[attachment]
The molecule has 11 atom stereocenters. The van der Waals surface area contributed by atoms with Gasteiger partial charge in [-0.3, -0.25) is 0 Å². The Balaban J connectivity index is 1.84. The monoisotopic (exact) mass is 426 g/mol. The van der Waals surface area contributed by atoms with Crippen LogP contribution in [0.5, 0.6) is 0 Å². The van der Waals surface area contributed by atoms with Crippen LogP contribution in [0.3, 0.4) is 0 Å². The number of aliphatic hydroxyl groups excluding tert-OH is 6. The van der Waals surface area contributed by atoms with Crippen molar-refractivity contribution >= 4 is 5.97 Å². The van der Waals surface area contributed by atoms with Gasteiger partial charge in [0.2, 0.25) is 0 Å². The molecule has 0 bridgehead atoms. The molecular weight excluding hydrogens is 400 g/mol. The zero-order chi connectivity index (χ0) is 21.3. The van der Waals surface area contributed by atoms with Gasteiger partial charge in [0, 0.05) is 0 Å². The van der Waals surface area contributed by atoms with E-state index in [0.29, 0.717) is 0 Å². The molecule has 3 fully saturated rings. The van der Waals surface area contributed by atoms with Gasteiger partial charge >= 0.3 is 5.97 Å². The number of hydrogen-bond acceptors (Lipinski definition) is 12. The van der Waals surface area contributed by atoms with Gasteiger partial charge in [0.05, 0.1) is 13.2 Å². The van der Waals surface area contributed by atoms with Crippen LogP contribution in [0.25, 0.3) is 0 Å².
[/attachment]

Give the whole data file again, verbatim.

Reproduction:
The molecule has 11 atom stereocenters. The van der Waals surface area contributed by atoms with Gasteiger partial charge in [-0.3, -0.25) is 0 Å². The Balaban J connectivity index is 1.84. The monoisotopic (exact) mass is 426 g/mol. The van der Waals surface area contributed by atoms with Crippen LogP contribution in [0.5, 0.6) is 0 Å². The van der Waals surface area contributed by atoms with Crippen LogP contribution in [0.3, 0.4) is 0 Å². The number of aliphatic hydroxyl groups excluding tert-OH is 6. The van der Waals surface area contributed by atoms with Crippen molar-refractivity contribution >= 4 is 5.97 Å². The van der Waals surface area contributed by atoms with Gasteiger partial charge in [0.2, 0.25) is 0 Å². The molecule has 0 bridgehead atoms. The molecular weight excluding hydrogens is 400 g/mol. The zero-order chi connectivity index (χ0) is 21.3. The van der Waals surface area contributed by atoms with Gasteiger partial charge in [0, 0.05) is 0 Å². The van der Waals surface area contributed by atoms with E-state index in [0.29, 0.717) is 0 Å². The molecule has 3 fully saturated rings. The van der Waals surface area contributed by atoms with Gasteiger partial charge >= 0.3 is 5.97 Å². The number of hydrogen-bond acceptors (Lipinski definition) is 12. The van der Waals surface area contributed by atoms with Gasteiger partial charge in [0.05, 0.1) is 13.2 Å². The van der Waals surface area contributed by atoms with Crippen LogP contribution in [0.25, 0.3) is 0 Å².